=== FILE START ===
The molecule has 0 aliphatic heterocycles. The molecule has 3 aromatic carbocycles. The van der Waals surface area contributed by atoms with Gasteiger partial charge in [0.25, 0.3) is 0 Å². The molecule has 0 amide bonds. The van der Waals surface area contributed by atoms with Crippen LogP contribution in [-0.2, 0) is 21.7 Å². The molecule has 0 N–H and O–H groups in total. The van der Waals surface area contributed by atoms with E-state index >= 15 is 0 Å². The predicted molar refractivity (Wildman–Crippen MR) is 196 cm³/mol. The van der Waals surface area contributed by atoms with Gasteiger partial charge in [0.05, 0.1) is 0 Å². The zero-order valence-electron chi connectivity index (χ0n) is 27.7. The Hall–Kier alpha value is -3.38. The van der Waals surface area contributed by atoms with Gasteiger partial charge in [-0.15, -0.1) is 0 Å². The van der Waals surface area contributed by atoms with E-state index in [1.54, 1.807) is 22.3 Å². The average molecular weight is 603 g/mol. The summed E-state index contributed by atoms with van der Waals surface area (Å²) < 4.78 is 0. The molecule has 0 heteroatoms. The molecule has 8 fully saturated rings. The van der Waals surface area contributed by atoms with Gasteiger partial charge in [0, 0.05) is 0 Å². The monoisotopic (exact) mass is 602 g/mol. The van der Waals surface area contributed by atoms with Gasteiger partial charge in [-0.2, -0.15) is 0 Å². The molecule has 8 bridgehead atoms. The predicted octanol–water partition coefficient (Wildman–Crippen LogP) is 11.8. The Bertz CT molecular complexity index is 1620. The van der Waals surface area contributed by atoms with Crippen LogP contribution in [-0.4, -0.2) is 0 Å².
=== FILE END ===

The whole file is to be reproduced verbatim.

The molecule has 0 aliphatic heterocycles. The molecule has 3 aromatic carbocycles. The van der Waals surface area contributed by atoms with Gasteiger partial charge in [0.25, 0.3) is 0 Å². The molecule has 0 amide bonds. The van der Waals surface area contributed by atoms with Crippen LogP contribution in [-0.2, 0) is 21.7 Å². The molecule has 0 N–H and O–H groups in total. The van der Waals surface area contributed by atoms with E-state index >= 15 is 0 Å². The predicted molar refractivity (Wildman–Crippen MR) is 196 cm³/mol. The van der Waals surface area contributed by atoms with Gasteiger partial charge in [0.05, 0.1) is 0 Å². The zero-order valence-electron chi connectivity index (χ0n) is 27.7. The Hall–Kier alpha value is -3.38. The van der Waals surface area contributed by atoms with Gasteiger partial charge in [-0.15, -0.1) is 0 Å². The van der Waals surface area contributed by atoms with E-state index in [1.54, 1.807) is 22.3 Å². The average molecular weight is 603 g/mol. The summed E-state index contributed by atoms with van der Waals surface area (Å²) < 4.78 is 0. The molecule has 0 heteroatoms. The molecule has 8 fully saturated rings. The van der Waals surface area contributed by atoms with Gasteiger partial charge in [0, 0.05) is 0 Å². The monoisotopic (exact) mass is 602 g/mol. The van der Waals surface area contributed by atoms with Gasteiger partial charge in [-0.2, -0.15) is 0 Å². The molecule has 8 bridgehead atoms. The predicted octanol–water partition coefficient (Wildman–Crippen LogP) is 11.8. The Bertz CT molecular complexity index is 1620. The van der Waals surface area contributed by atoms with Crippen LogP contribution in [-0.4, -0.2) is 0 Å².